Reducing Disparities in Lactation Support

Reducing Disparities in Lactation Support

This program removes barriers to breastfeeding by increasing support and access to lactation counseling.

Guidelines from the American Academy of Pediatrics and World Health Organization recommend exclusive breastfeeding during the first six months of infancy and continued breastfeeding with the introduction of solid foods throughout the first year of life until two years of age or longer.

Although compliance with those recommendations falls short nationwide, significant disparities exist in pockets of the United States when race and ethnicity are factored in. In Ohio, at discharge from the delivery hospital, only 51.2% of infants are exclusively breastfed, compared to the national average of 78%. Broken down further, the rate for Black patients is 35.6% compared to 56.3% for white patients. After discharge, the rate of breastfeeding for the Black, non-Hispanic population has the highest decrease compared to other racial/ethnic groups. Black women are also more likely than most minority groups to provide formula supplementation by two days of life.

Seeing this data, the Nationwide Children's Hospital Primary Care Network (PCN) decided to look further into possible causes for these disparities with patients and take action. PCN has 14 locations providing over 200,000 visits per year. At each location, the payor mix ranges from 50% to 85% Medicaid. The patients speak many languages, with the top five being English, Spanish, Somali, Arabic and Nepali.

During the needs assessment, Black families stated their experience in the birth hospitals and in seeking well care was met with assumptions that the family would choose bottle-feeding or would not be able to overcome typical challenges encountered by new lactating mothers. Further, many of the physicians, nurses and other clinical staff did not feel comfortable providing lactation counseling at the level that was needed for the family. Although care providers did their best to address the issues, factors such as time and lack of expertise left mothers feeling discouraged.

A multidisciplinary team devised a plan to develop and implement structures, processes and supports to address the barriers to sustaining breastfeeding in patients within the PCN. The plan included:

  • Supporting learning and development. Multiple education sessions informed teams of their role and the purpose of supporting families. Physicians, nurses, RNs and LPNs are now Certified Lactation Counselor (CLC) trained.
  • Increase access to CLC services in clinics. With more trained staff, families have more access and can contact the clinic for phone, virtual and in-person consults. Some providers also expressed more comfort with giving advice during well child exams.
  • Make outcomes visible. Aligning the goals of the program with the strategic plan of the organization and goals for population health gives the PCN an opportunity to share their contribution to promoting wellness and keeping children healthy.
  • Build infrastructure to support program growth. The program development was supported through the VP’s participation in the hospital quality improvement excellence course, which aims to further develop leaders’ knowledge and skills so they are able to measure, evaluate and improve clinical outcomes using evidence-based methodologies. The support of senior leaders, education, quality improvement and clinical teams allowed for making a clear business case and implementing a program coordinator role that is instrumental to the success of daily operations and future expansion.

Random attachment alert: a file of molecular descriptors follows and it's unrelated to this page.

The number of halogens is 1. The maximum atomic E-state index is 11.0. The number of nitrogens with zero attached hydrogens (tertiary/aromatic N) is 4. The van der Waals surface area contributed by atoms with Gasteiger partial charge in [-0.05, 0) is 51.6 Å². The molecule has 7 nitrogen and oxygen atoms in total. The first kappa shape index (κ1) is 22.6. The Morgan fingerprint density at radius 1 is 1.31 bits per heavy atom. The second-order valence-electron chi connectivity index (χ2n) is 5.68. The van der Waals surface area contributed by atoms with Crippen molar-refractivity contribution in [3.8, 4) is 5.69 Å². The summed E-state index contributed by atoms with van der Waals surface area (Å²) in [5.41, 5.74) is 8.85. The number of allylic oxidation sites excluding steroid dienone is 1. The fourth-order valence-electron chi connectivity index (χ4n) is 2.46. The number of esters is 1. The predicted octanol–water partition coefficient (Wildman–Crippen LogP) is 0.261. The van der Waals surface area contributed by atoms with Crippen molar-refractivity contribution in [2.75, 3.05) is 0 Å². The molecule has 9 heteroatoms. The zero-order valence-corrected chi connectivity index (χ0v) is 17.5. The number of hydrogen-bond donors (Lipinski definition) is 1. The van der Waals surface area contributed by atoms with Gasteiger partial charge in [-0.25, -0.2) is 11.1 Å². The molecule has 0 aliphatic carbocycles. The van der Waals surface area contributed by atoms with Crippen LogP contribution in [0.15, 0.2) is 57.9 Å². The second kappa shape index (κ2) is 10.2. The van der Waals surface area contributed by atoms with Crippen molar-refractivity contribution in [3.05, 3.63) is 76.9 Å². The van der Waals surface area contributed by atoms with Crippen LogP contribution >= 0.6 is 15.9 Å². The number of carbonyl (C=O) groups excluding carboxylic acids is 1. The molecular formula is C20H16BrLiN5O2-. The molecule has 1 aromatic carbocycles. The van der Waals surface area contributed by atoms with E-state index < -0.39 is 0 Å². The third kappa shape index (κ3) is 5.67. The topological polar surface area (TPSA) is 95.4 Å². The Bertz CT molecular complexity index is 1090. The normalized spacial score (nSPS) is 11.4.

After implementing these changes, the team collected data through the electronic medical record, which included mothers’ reports of sustained breastfeeding, both exclusively and supplemental at well child visits and at visits with the CLC. The mothers also shared their experience with the services through patient satisfaction surveys and during outreach at community events.

Mothers are sustaining breastfeeding longer and expressing excitement that they get to communicate with a CLC in their medical home. Furthermore, many of the mothers specifically speak to having a CLC that looks like them and speaks their native language.

One mother stated, “Having a lactation counselor in clinic helped me to know what to do with my baby when it came to breastfeeding. The lactation counselor gave me tips on pumping, latching and peace of mind. It was nice to know what to expect and that I can reach out to her if I had any questions.”

The greatest success has occurred at the PCN locations that have dedicated CLC support, with over 60% of babies receiving only human milk as of their two-month well child visit.

Demographics is a confounding factor, but we know that more CLC support is needed. Therefore, as the PCN forges ahead, the best practices are systematically being implemented. The journey to leading best outcomes continues for healthier communities now and into the future.

Written By:
Vice President of Operations, Chief Nurse Executive, Ambulatory at Nationwide Children's Hospital in Columbus, Ohio.
Written By:
Jelila A. Agbemebia BSN, RN, CPN, CLC
Program Coordinator, Primary Care Network Newborn Services, Nationwide Children's Hospital.

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